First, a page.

Prof Sandosh Padmanabhan, Institute of Cardiovascular and Medical Sciences
Dr Tom Van Agtmael, Institute of Cardiovascular and Medical Sciences

PhD project summary:
Genome wide association identified a novel pathway for hypertension and renal function involving uromodulin. Uromodulin is exclusively expressed in the Thick Ascending limb of Henle (TAL) and Distal Convoluted tubule (DCT1) in the kidney. The main sodium transporter in TAL is NKCC2, and the potential UMOD-NKCC2 interaction on salt-sensitivity is now the basis of a BHF funded clinical trial ( NCT03354897). There are currently large gaps in our understanding of the underpinning mechanisms by which uromodulin affects sodium balance, glomerular filtration and blood pressure. This collaborative translational PhD project will bring together our extensive experience in hypertension genomics, clinical trials and molecular genetics with world leading experts in uromodulin biology and in-vivo renal studies. We will assess causal relationships between uromodulin and blood pressure and renal function. We will study the incremental value of serum/urine uromodulin and serum hepsin levels through studies of a UMOD genotype directed clinical trial. Finally, through a combination of molecular and in-vivo experiments we will dissect the role of salt-exposure and ER stress on uromodulin function. This project will provide crucial information in accelerating the next phase of clinical translation through new drug discovery and interventions for both hypertension and CKD.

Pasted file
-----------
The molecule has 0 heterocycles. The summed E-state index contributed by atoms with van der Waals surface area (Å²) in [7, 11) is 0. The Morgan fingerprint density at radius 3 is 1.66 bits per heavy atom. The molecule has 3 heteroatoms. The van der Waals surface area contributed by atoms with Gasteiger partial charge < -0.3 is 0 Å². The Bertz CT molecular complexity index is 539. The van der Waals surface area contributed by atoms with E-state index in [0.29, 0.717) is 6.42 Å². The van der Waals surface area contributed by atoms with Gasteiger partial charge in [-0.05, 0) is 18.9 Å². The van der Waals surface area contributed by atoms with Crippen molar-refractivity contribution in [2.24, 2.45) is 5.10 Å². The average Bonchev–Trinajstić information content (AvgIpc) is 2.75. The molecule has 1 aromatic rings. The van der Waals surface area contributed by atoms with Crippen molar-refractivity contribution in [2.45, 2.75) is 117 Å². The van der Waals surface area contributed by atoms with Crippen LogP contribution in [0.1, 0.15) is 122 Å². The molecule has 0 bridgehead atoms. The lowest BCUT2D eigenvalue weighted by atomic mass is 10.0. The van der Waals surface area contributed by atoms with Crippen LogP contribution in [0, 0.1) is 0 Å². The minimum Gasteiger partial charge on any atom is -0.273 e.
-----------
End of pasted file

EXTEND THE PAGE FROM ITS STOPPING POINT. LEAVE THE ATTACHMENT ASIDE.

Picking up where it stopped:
Use of Routinely Collected Health Data to Predict Sudden Death and Other Catastrophic Events

Dr Pierpaolo Pellicori, Robertson Centre for Biostatistics / Institute of Health and Wellbeing
Dr Jeff Dalton, School of Computing Science, University of Glasgow
Prof Roderick Murray-Smith, School of Computing Science, University of Glasgow